You are in site section: Goree

Nations within a Nation

WARNING: Visitors should be aware that this website includes images and names of deceased people that may cause sadness or distress to Aboriginal and Torres Strait Islander peoples.

'Nations within a Nation' – the Centenary of Federation float

Detail from the design patterned over the float.
Detail from the design patterned over the float.

The 'Nations within a Nation' float was part of the opening sequence of the Journey of a Nation — The Federation Parade, that was held in Sydney on 1 January 2001. The float, designed by Bronwyn Bancroft, was a celebration of Koori culture. Bancroft, a nationally recognised artist and Bundjalung woman, designed the float to be bright, colourful and vibrating with life.

In Sydney in 1901, there was no Aboriginal presence in the Commonwealth Celebration Great Inaugural Procession, which was held as part of the inaugural Federation celebrations. In a bid to readdress this 'absence' The Centenary of Federation Committee invited the local Koori community to participate in the Journey of a Nation — The Federation Parade in 2001. It became one of the first national public events acknowledging Aboriginal peoples as the First Australians. Bancroft says ‘My argument to the other Aboriginal people about being involved was that it was better to have a presence after 200 years of colonisation than not to be there at all’. Inclusion of the float in the parade and participation by the local Koori community was also significant because it reflected a change in the attitude of Aboriginal people towards increasing their visibility within mainstream events for political purposes.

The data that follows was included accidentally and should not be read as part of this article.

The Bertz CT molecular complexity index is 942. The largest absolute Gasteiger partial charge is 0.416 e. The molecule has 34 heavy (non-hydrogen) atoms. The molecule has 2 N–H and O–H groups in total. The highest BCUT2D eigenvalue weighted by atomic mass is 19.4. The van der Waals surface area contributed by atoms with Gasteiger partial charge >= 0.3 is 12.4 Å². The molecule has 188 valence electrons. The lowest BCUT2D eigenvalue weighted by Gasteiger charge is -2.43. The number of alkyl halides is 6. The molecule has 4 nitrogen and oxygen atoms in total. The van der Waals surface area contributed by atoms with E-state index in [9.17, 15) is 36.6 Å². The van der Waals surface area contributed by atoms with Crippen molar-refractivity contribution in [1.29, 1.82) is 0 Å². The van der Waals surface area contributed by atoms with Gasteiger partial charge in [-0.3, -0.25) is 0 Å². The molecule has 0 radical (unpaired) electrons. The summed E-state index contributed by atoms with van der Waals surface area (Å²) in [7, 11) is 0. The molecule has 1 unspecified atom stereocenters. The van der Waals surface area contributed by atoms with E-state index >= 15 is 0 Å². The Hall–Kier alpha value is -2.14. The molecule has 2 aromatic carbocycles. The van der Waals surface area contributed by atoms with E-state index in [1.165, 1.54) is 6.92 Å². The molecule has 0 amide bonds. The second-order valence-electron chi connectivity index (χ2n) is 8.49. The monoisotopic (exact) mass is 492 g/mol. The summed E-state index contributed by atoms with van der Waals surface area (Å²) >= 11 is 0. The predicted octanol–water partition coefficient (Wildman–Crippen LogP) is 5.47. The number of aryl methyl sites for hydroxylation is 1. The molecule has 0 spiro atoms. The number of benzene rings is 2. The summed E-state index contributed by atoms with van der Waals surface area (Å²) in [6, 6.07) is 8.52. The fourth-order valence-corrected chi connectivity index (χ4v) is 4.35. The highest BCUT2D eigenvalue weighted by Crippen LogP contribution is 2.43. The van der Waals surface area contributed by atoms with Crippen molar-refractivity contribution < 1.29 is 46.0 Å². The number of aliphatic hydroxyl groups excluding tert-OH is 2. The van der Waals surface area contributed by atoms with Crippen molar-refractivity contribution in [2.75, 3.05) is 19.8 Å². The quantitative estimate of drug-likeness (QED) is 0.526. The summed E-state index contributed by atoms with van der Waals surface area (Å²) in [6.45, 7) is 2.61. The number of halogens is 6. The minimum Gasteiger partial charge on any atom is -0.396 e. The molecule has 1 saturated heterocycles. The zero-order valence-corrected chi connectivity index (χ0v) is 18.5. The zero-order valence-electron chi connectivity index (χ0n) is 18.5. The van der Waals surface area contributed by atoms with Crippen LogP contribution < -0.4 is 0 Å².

Bancroft was inspired by an Oodgeroo Noonuccal (Kath Walker) story — ‘The beginning of life’. In the design painted onto the float, and the very shape of the float itself, are references to the Rainbow Serpent and his creative power as well as representations of the themes of hope, the importance of families and cooperating with nature. With Noonuccal’s story and her own established visual language Bancroft uses this opportunity to share and promote her Bundjalung heritage. Bancroft states: the spiritual element of your work is what you carry through the lives of other people. And so, for me, the people that I’m descended from, they enable me to speak these stories …'

On the day of the parade, the float carried the Murrawadeen Goodjarga performing arts ensemble that was made up of Koori secondary students. The costumes of the participants were similar in design to the float. The presentation also included banners naming the different language groups of the New South Wales region and, importantly, those language groups which may cross over the state borders 'which were drawn up at Federation without consideration or discussion with the Aboriginal people who were here'. During the parade, the banners were carried by Marri Djanaba students and the Aboriginal Dance Theatre Redfern.

The Museum acquired the 'Nations within a Nation' float in 2001, shortly after the parade was held. The acquisition is an example of innovation in and celebration of contemporary Aboriginal culture at an historic event.

Barbara Paulson, Curator, ATSIP